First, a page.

The Torah in Parashat Masei introduces the law requiring somebody who accidentally killed another person to relocate in an ir miklat – one of the designated cities of refuge – and live there until the kohen gadol’s death (35:28). The killer would stand trial before a court, which would determine whether he killed intentionally, in which case he is liable to execution, or if he killed inadvertently, in which case they would determine whether he is guilty of negligence that requires his relocation in an ir miklat. As we saw yesterday, the Gemara (Makkot 11a) understood that the Torah here punishes the kohen gadol for failing to pray on the people’s behalf. The fact that such a tragedy could occur is attributable, at least in part, to the kohen gadol’s inadequate prayers, and so the Torah arranged that inadvertent killers would feel inclined to pray for the kohen gadol to die so they could return home.
The Mishna in Masekhet Makkot (11b) discusses the interesting case where the kohen gadol dies, whereupon his post is filled by his successor, in between an inadvertent murder and the court’s verdict. One might have assumed that since the kohen gadol who served at the time of murder is no longer alive, the killer is not required to relocate in an ir miklat. After all, the new kohen gadol should not be held accountable for this misfortune, which occurred before he assumed the post of high priest, and thus he should not deserve to have this inadvertent killer pray for his life to end. The Mishna, however, rules that the killer in this case must reside in an ir miklat and remain there until the passing of the new kohen gadol. The Gemara raises the question of why this kohen gadol deserves this situation, given that he rose to this position only after the accidental murder took place. As it cannot be blamed in any way on the new kohen gadol, it would seem unfair to have the killer relocate in an ir miklat and hope for the new kohen gadol’s death. The Gemara answers, surprisingly, that the kohen gadol is, in fact, partially responsible, because he should have prayed that the court would acquit the killer. The kohen gadol is expected to pray not only that tragic accidents won’t happen, but also that an inadvertent killer standing trial to determine whether he must relocate in an ir miklat would be declared by the court fully innocent. Therefore, the new kohen gadol is held partially responsible for the situation.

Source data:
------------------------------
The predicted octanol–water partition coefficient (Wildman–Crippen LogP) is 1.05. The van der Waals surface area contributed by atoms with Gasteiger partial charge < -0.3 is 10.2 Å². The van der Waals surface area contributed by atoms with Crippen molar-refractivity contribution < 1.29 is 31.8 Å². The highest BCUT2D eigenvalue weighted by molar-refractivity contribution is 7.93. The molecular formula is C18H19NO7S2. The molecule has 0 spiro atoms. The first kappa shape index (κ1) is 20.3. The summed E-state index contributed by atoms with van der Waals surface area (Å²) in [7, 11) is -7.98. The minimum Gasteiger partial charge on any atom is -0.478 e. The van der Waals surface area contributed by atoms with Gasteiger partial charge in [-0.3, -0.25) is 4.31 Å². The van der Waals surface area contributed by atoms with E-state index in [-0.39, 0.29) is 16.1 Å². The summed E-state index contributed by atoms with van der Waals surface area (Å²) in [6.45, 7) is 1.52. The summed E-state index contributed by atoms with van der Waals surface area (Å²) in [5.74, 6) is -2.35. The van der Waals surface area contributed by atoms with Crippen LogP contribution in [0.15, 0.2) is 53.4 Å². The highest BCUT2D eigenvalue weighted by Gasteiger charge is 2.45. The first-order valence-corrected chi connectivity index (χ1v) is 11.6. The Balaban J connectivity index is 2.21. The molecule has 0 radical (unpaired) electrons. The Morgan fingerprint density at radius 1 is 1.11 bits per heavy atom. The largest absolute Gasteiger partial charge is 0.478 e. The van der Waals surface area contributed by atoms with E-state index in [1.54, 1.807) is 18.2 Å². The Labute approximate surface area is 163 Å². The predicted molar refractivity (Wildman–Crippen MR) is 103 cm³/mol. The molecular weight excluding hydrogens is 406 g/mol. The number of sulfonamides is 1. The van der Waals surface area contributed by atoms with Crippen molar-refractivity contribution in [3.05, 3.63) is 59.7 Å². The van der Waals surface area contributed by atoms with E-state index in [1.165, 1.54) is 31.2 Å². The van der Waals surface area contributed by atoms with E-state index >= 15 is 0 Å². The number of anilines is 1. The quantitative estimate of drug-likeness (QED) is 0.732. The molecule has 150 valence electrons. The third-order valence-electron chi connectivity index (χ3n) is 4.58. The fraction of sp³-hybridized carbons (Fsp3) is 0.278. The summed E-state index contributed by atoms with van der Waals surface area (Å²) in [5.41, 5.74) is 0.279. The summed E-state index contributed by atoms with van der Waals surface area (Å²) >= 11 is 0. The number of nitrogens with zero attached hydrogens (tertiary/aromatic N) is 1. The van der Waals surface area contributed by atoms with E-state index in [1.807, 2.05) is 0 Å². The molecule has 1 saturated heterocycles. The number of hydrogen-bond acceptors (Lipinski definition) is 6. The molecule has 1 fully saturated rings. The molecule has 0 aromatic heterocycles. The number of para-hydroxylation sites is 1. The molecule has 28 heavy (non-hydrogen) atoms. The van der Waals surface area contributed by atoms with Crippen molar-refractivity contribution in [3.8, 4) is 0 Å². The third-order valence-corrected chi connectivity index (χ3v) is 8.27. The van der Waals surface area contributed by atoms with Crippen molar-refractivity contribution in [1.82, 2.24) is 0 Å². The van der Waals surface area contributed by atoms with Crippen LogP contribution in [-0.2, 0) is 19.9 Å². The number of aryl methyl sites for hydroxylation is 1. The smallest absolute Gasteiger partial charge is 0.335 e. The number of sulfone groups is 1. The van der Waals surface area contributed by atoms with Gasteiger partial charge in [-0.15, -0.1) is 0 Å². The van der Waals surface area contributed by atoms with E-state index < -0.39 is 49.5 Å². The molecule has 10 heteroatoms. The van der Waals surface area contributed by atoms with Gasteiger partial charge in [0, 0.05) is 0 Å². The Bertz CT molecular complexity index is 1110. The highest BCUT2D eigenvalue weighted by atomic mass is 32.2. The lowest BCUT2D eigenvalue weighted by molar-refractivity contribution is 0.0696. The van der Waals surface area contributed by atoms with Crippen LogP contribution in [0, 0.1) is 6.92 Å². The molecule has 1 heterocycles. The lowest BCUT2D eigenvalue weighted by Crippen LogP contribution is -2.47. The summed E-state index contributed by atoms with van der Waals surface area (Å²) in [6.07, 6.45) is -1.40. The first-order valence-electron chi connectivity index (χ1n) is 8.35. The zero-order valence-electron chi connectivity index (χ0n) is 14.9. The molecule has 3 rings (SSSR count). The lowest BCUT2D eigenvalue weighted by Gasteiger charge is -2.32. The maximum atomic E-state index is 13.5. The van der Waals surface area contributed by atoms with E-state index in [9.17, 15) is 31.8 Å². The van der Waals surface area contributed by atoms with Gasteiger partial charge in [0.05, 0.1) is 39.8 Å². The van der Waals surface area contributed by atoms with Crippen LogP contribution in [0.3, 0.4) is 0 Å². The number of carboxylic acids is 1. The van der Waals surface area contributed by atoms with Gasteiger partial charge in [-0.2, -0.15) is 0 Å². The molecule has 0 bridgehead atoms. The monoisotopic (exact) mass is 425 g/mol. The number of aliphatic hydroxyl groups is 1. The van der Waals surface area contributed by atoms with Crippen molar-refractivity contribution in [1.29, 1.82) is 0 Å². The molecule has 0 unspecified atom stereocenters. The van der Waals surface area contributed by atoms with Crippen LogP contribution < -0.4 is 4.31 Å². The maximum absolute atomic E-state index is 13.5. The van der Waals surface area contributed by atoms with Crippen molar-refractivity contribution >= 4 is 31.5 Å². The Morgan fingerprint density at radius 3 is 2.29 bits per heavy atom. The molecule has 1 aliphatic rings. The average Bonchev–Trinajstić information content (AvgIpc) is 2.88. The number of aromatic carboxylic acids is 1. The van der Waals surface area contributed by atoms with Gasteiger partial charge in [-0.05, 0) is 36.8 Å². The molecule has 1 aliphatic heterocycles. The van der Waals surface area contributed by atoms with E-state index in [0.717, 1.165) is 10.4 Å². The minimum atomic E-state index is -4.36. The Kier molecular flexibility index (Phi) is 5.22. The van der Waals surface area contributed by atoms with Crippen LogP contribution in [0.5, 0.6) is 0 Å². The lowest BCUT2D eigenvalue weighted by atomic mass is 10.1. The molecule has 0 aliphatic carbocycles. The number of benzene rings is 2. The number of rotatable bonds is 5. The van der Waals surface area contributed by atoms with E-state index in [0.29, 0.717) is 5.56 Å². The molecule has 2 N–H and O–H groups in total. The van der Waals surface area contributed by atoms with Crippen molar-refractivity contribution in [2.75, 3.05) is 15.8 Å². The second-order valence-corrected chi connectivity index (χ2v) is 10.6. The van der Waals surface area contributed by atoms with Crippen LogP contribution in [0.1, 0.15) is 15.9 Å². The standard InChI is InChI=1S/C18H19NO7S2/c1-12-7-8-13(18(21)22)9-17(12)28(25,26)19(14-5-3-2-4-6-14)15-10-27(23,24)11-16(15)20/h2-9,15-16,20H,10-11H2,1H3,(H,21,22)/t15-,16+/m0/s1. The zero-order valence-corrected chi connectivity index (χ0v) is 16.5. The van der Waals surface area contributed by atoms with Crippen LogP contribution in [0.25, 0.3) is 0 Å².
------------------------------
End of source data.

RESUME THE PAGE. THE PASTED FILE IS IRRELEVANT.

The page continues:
Many writers have raised the question of why the kohen gadol would be expected to recite such a prayer. It would certainly seem that if the individual is indeed guilty of negligence such that he deserves to be exiled to a city of refuge, the court should issue such a sentence. On a symbolic level, however, notwithstanding this question, there is much to learn from the Gemara’s comment regarding the role of the kohen gadol and about religious leadership generally. The Gemara here teaches that part of the role of the kohen gadol is to inspire “limud zekhut,” favorable judgment of people. He is expected to set an example of goodwill and positivity, of focusing on the goodness of all people rather than on their negative qualities. Many leaders seek to cement their position by rallying support through negativity, highlighting the unseemly qualities of their prospective opponents. The kohen gadol’s role is to “pray for an acquittal,” to spread positivity throughout the nation so that people judge each other favorably and avoid accusations and finger-pointing. No less important than the kohen gadol’s work inside the Beit Ha-mikdash is the influence he is to exert well beyond the Temple, inspiring the nation to view and judge one another kindly, compassionately and sympathetically, and to accustom themselves to declaring one another “innocent” as much as possible, rather than rush to find fault, criticize and cast blame.